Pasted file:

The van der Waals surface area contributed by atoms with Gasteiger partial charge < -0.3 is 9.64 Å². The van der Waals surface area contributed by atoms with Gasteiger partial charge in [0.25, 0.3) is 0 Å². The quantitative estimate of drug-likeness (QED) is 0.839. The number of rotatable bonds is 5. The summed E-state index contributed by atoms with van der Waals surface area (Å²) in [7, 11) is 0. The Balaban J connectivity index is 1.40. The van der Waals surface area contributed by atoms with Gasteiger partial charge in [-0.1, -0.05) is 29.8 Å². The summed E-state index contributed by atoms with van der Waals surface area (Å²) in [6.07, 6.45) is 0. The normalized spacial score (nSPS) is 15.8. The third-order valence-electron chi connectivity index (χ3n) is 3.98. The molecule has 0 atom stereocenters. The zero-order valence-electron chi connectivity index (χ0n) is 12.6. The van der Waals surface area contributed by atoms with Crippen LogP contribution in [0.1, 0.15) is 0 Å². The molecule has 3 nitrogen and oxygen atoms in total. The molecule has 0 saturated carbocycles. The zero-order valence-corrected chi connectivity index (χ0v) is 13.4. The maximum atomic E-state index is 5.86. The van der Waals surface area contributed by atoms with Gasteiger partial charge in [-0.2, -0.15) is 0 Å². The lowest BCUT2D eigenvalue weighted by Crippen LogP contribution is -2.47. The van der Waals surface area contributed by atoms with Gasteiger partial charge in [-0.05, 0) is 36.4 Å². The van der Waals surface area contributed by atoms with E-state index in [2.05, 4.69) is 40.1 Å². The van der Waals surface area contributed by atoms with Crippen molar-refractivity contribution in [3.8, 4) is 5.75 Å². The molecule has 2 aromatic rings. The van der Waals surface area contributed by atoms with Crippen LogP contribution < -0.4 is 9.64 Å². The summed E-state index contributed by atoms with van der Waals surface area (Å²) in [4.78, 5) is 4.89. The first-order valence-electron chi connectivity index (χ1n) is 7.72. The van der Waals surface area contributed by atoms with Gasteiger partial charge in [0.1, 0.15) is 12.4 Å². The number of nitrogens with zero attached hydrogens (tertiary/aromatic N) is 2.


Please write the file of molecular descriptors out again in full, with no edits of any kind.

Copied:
The van der Waals surface area contributed by atoms with Gasteiger partial charge < -0.3 is 9.64 Å². The van der Waals surface area contributed by atoms with Gasteiger partial charge in [0.25, 0.3) is 0 Å². The quantitative estimate of drug-likeness (QED) is 0.839. The number of rotatable bonds is 5. The summed E-state index contributed by atoms with van der Waals surface area (Å²) in [7, 11) is 0. The Balaban J connectivity index is 1.40. The van der Waals surface area contributed by atoms with Gasteiger partial charge in [-0.1, -0.05) is 29.8 Å². The summed E-state index contributed by atoms with van der Waals surface area (Å²) in [6.07, 6.45) is 0. The normalized spacial score (nSPS) is 15.8. The third-order valence-electron chi connectivity index (χ3n) is 3.98. The molecule has 0 atom stereocenters. The zero-order valence-electron chi connectivity index (χ0n) is 12.6. The van der Waals surface area contributed by atoms with Crippen LogP contribution in [0.1, 0.15) is 0 Å². The molecule has 3 nitrogen and oxygen atoms in total. The molecule has 0 saturated carbocycles. The zero-order valence-corrected chi connectivity index (χ0v) is 13.4. The maximum atomic E-state index is 5.86. The van der Waals surface area contributed by atoms with Gasteiger partial charge in [-0.2, -0.15) is 0 Å². The lowest BCUT2D eigenvalue weighted by Crippen LogP contribution is -2.47. The van der Waals surface area contributed by atoms with Gasteiger partial charge in [-0.05, 0) is 36.4 Å². The van der Waals surface area contributed by atoms with E-state index in [2.05, 4.69) is 40.1 Å². The van der Waals surface area contributed by atoms with Crippen molar-refractivity contribution in [3.8, 4) is 5.75 Å². The molecule has 2 aromatic rings. The van der Waals surface area contributed by atoms with Crippen LogP contribution < -0.4 is 9.64 Å². The summed E-state index contributed by atoms with van der Waals surface area (Å²) in [4.78, 5) is 4.89. The first-order valence-electron chi connectivity index (χ1n) is 7.72. The van der Waals surface area contributed by atoms with Gasteiger partial charge in [0.1, 0.15) is 12.4 Å². The number of nitrogens with zero attached hydrogens (tertiary/aromatic N) is 2.